Today's Features

  •  The first time I had Steak Diane was years ago at a fancy restaurant. Popular back in the ’50s and ’60s, when and where it actually came about is unknown.

    New York City is probably the best candidate for the source of Steak Diane, but which restaurant was the birthplace would be difficult to identify. 

    The top culinary trend of that time was dishes that could be flamboyantly prepared tableside. I remember being really impressed with the theatrical antics arising from the flambéing of the cognac that was used to make the sauce.

  • Everybody thinks they want to be a vet—until they think about.

    I didn’t so much think about becoming a vet, I just was. Some say it’s a “passion” while others call it “pathology.” Either way, working and living with animals is all I’ve known since I was “knee-high to a grasshopper” as we used to say in South Georgia.

    Sure, it’s hard to become a vet and even harder to be one, but it’s the only thing I’ve ever seen myself doing.

  • “A canopy of moss-draped trees leading to the Intracoastal Waterway” is one way to define Gause Landing.

    Or how about “George Washington slept here”? Or “Hurricane Hazel hit here”?

    Jackie Stanley Varnam is among locals who grew up in the area just west of the waterway and south of Ocean Isle Beach, on Hale Beach Road running parallel to Gause Landing Road.

  •   CALABASH—Diners lining up in the Seafood Capital during a busy summer suppertime can see the good-natured debate and choices live on when it comes to eating Calabash-style.

    “This is it!” proclaims a sign and arrow pointing out Beck’s Restaurant near the corner of Beach Drive and River Road.

  • Fast-talking traveling salesman Harold Hill has hit River City, Iowa—and Wilmington—looking to con the townspeople into buying instruments and uniforms for a boys’ band.

    Opera House Theatre Company is presenting its third and final week of “The Music Man” this Friday, Saturday and Sunday, July 23-25, on the main stage at Thalian Hall in Wilmington.

    Based on Meredith Willson’s classic production, this local rendition plays at 8 p.m. Friday and Saturday with a 3 p.m. matinee Sunday.

  •  The Democratic Party will kick off the last 100 days to the November election with a free old-fashioned family style picnic and political rally between 3-6 p.m. Saturday, July 24, at Brunswick County Democratic Party Headquarters, 1420 Old Ocean Highway across from Brunswick Community College.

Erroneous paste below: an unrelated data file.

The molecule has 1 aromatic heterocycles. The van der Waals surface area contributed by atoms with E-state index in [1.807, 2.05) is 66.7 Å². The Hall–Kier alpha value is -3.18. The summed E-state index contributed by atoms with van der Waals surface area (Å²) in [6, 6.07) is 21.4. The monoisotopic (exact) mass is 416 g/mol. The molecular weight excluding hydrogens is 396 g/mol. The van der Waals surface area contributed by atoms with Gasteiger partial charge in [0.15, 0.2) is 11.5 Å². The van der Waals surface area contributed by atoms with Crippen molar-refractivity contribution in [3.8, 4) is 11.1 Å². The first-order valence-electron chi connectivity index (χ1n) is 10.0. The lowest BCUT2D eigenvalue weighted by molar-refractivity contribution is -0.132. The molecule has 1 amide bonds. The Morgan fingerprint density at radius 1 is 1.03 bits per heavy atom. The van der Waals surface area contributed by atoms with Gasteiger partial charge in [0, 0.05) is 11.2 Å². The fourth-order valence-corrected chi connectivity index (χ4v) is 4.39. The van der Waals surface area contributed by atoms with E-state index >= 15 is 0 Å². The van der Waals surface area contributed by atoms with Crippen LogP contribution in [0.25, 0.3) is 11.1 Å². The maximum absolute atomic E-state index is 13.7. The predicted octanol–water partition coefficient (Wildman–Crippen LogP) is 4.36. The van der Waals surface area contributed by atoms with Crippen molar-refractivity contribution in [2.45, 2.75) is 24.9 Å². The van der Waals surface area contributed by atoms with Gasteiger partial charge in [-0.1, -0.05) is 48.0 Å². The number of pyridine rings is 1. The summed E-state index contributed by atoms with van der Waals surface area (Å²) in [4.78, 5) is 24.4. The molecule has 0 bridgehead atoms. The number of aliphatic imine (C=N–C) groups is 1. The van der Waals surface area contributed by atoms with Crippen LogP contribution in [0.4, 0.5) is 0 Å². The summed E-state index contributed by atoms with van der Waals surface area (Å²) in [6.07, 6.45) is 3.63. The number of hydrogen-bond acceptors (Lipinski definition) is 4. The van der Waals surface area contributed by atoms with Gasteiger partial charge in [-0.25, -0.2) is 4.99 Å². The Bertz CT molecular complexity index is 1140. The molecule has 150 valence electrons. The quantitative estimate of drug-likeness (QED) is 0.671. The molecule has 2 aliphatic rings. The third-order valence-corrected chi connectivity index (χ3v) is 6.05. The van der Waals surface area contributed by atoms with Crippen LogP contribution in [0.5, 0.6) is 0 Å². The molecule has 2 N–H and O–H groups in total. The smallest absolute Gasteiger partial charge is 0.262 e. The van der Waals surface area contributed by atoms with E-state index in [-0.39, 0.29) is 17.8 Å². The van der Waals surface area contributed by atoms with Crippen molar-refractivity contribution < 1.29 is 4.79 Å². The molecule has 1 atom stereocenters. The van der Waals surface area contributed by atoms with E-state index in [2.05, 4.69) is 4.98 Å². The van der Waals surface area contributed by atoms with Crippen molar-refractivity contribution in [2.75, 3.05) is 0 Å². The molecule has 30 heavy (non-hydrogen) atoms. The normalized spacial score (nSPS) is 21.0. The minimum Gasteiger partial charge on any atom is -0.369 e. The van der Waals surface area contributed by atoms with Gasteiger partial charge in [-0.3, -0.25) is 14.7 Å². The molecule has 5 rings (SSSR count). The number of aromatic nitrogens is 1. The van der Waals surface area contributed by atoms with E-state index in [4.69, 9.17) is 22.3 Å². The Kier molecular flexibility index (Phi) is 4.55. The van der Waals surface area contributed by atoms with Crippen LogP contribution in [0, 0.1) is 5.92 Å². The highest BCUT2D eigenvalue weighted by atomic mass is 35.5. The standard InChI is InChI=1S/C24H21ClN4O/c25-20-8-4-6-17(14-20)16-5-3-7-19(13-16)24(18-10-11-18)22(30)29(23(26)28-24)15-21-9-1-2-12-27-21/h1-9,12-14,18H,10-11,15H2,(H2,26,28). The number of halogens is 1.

All citizens are invited to attend regardless of party affiliation. There will be hot dogs, hamburgers, ice cream and sodas. Eric Hunn and the Ambassadors of Dixieland will provide music.

  •  The Brunswick Town Chapter of the Daughters of the American Revolution and the Boy Scouts of America Southport Troop 238 participated in the 12th annual flag retirement ceremony at 6 p.m. on July 4 at the BB&T flagpole, at the corner of Howe and Moore streets in Southport. 

    Members of the Boy Scout troop demonstrated the proper procedure of retiring a flag.

  •  They are everywhere. I see them glued to people’s ears. I see them circling cheeks. I see their containers stuck in belts and protruding from pockets. I hear their ringtones in the midst of worship services, concerts, graduations, meetings—despite the constant plea, “Please turn off your cellphones and pagers.”

    The disturbance is not simply that they are ubiquitous. It is a deeper issue. Electronic devices, cell phones in particular, are becoming—if they have not already become—an entry into an insidiously insular existence.

  •  “I told my mom that I’ll go to these classes, but if I don’t like it, I’m not going back,” Mark Sager said about the Communities in Schools Parenting Education Classes. 

    The father of a 10-year-old girl and a 9-year-old boy, Sager recently completed the 12-week program. 

    “After the first class, I became interested and wanted to find out more because what they were telling me made sense. I began to look forward to Tuesday nights. My daughter loved coming to the program as much as I did.”  

  • Renee and Andy Osborne of Ash are the parents of a son, Kyle Andrew Osborne, born June 4 at New Hanover Regional Medical Center in Wilmington.

    He weighed 8 pounds, 6 ounces and measured 19 inches long.

    Maternal grandparents are Bobby and Sandra Simmons of Ash.

    Paternal grandparents are Ricky and Donna Hawes of Ash and Wayne and Barbara Osborne of Old Dock.

    Great-grandparents are Clay and Katrina McCullen of Longwood, Bunt and Betty Simmons of Ash and Magdeline and Jinx Osborne and Sandra and Joseph Hewett